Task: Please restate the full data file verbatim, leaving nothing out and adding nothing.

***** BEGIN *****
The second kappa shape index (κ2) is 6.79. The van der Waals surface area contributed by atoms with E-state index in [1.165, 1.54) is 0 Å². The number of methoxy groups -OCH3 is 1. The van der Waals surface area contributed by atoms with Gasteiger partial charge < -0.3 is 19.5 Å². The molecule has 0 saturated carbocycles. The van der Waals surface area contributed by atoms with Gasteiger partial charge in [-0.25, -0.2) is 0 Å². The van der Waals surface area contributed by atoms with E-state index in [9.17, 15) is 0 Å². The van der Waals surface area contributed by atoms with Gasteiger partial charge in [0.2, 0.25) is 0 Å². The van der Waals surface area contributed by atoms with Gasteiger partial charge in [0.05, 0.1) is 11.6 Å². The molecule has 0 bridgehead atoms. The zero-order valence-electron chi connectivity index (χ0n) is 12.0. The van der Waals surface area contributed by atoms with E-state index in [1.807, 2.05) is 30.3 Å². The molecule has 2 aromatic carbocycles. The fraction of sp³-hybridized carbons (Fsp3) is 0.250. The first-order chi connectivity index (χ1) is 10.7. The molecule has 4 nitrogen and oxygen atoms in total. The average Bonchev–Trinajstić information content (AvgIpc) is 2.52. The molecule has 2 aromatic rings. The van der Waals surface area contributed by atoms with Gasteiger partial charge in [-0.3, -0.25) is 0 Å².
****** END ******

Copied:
The second kappa shape index (κ2) is 6.79. The van der Waals surface area contributed by atoms with E-state index in [1.165, 1.54) is 0 Å². The number of methoxy groups -OCH3 is 1. The van der Waals surface area contributed by atoms with Gasteiger partial charge < -0.3 is 19.5 Å². The molecule has 0 saturated carbocycles. The van der Waals surface area contributed by atoms with Gasteiger partial charge in [-0.25, -0.2) is 0 Å². The van der Waals surface area contributed by atoms with E-state index in [9.17, 15) is 0 Å². The van der Waals surface area contributed by atoms with Gasteiger partial charge in [0.2, 0.25) is 0 Å². The van der Waals surface area contributed by atoms with Gasteiger partial charge in [0.05, 0.1) is 11.6 Å². The molecule has 0 bridgehead atoms. The zero-order valence-electron chi connectivity index (χ0n) is 12.0. The van der Waals surface area contributed by atoms with E-state index in [1.807, 2.05) is 30.3 Å². The molecule has 2 aromatic carbocycles. The fraction of sp³-hybridized carbons (Fsp3) is 0.250. The first-order chi connectivity index (χ1) is 10.7. The molecule has 4 nitrogen and oxygen atoms in total. The average Bonchev–Trinajstić information content (AvgIpc) is 2.52. The molecule has 2 aromatic rings. The van der Waals surface area contributed by atoms with Gasteiger partial charge in [-0.3, -0.25) is 0 Å².